Teaching a child while young is much easier than trying to correct and fix things when they are older. This story illustrates why.
I am someone who believes in the creation, and as such, I believe you can learn a lot about life by studying nature. I recently was reading this story told by Gordon B. Hinckley. It is a story I have read many times:
“Not long after we were married, we built our first home. We had very little money. I did much of the work myself. … The landscaping was entirely my responsibility. The first of many trees that I planted was a thornless honey locust. … It was only a wisp of a tree, perhaps three-quarters of an inch in diameter. It was so supple that I could bend it with ease in any direction. I paid little attention to it as the years passed.
“Then one winter day, when the tree was barren of leaves, I chanced to look out the window at it. I noticed that it was leaning to the west, misshapen and out of balance. I could scarcely believe it. I went out and braced myself against it as if to push it upright. But the trunk was now nearly a foot in diameter. My strength was as nothing against it. …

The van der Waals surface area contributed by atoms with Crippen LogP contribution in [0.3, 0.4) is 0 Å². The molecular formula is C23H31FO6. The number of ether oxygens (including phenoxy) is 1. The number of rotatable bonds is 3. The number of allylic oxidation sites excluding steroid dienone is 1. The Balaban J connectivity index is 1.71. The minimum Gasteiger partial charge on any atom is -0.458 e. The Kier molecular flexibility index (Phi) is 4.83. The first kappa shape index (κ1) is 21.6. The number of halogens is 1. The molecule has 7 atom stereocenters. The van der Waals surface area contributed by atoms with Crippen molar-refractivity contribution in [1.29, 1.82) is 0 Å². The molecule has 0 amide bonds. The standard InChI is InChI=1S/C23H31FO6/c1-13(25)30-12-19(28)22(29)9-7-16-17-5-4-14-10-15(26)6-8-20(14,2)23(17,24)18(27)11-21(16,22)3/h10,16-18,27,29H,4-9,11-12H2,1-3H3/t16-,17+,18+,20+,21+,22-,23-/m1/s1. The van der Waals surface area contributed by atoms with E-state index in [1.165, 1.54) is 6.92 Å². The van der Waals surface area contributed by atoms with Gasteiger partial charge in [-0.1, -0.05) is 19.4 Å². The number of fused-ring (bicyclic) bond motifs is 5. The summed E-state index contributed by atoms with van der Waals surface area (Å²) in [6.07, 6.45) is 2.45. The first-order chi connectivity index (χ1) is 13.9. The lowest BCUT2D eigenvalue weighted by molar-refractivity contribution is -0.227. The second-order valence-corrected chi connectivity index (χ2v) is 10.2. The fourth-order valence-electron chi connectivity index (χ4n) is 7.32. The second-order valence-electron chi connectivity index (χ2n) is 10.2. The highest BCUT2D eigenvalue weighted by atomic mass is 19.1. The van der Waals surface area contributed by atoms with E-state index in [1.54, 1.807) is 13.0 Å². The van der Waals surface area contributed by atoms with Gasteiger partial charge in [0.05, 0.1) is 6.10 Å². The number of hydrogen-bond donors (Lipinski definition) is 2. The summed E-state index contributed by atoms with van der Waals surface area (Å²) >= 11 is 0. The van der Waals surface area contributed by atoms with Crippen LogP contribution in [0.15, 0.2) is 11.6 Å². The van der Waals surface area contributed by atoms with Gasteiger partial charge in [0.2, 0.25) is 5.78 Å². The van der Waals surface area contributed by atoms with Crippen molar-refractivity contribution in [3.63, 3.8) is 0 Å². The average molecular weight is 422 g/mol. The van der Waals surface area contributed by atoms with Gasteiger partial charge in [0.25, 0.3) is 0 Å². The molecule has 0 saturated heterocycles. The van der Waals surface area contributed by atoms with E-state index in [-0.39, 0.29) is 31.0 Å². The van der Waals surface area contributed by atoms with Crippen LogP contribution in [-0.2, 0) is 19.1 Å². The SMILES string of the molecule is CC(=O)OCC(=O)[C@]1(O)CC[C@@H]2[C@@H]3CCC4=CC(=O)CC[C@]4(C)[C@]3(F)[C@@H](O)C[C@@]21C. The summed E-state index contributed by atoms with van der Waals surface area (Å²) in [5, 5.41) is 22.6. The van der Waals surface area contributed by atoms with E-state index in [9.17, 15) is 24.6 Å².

“When it was first planted, a piece of string would have held it in place against the forces of the wind. I could have and should have supplied that string with ever so little effort. But I did not, and it bent to the forces that came against it” (Teachings of Gordon B. Hinckley , 419–20).
I think this story is a perfect illustration as to why we teach our children when they are young.
With very little effort (comparatively), we can guide them to grow in the right direction. Something as small as a string helps them grow the correct way.
But if you wait until the tree is older and larger, the task of helping it grow straight becomes significantly more difficult.
The lesson here is simple. If you teach a child while young, you can help direct him to grow in the direction you want him to. The effort is as small as a string. If you wait several years, it might be an effort beyond your strength.
This is why we teach children while they are young. We teach them now because they are growing now. They are forming habits now. They are becoming their own person now.
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